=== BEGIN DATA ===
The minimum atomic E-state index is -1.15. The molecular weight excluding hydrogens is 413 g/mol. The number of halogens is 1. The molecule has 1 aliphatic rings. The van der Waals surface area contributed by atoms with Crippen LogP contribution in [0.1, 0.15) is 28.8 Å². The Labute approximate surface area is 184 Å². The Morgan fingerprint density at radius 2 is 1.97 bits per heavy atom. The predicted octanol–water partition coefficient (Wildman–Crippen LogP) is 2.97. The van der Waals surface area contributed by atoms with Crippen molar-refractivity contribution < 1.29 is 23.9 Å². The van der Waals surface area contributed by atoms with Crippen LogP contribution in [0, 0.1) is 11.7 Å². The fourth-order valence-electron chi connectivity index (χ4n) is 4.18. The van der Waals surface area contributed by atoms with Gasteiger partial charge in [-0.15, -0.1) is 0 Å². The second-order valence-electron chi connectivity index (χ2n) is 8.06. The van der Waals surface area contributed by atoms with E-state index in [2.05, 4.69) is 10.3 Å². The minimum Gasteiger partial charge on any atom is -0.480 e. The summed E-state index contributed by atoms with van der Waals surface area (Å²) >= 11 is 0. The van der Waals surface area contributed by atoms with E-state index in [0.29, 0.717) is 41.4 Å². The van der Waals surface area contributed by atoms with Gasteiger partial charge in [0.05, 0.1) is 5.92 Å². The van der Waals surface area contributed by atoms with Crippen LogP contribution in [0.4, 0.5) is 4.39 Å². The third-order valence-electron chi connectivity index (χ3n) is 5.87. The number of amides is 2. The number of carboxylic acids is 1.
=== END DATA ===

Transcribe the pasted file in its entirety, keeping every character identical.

The minimum atomic E-state index is -1.15. The molecular weight excluding hydrogens is 413 g/mol. The number of halogens is 1. The molecule has 1 aliphatic rings. The van der Waals surface area contributed by atoms with Crippen LogP contribution in [0.1, 0.15) is 28.8 Å². The Labute approximate surface area is 184 Å². The Morgan fingerprint density at radius 2 is 1.97 bits per heavy atom. The predicted octanol–water partition coefficient (Wildman–Crippen LogP) is 2.97. The van der Waals surface area contributed by atoms with Crippen molar-refractivity contribution < 1.29 is 23.9 Å². The van der Waals surface area contributed by atoms with Crippen LogP contribution in [0, 0.1) is 11.7 Å². The fourth-order valence-electron chi connectivity index (χ4n) is 4.18. The van der Waals surface area contributed by atoms with Gasteiger partial charge in [-0.15, -0.1) is 0 Å². The second-order valence-electron chi connectivity index (χ2n) is 8.06. The van der Waals surface area contributed by atoms with E-state index in [2.05, 4.69) is 10.3 Å². The minimum Gasteiger partial charge on any atom is -0.480 e. The summed E-state index contributed by atoms with van der Waals surface area (Å²) >= 11 is 0. The van der Waals surface area contributed by atoms with E-state index in [0.29, 0.717) is 41.4 Å². The van der Waals surface area contributed by atoms with Gasteiger partial charge in [0.05, 0.1) is 5.92 Å². The van der Waals surface area contributed by atoms with Crippen LogP contribution in [0.4, 0.5) is 4.39 Å². The third-order valence-electron chi connectivity index (χ3n) is 5.87. The number of amides is 2. The number of carboxylic acids is 1.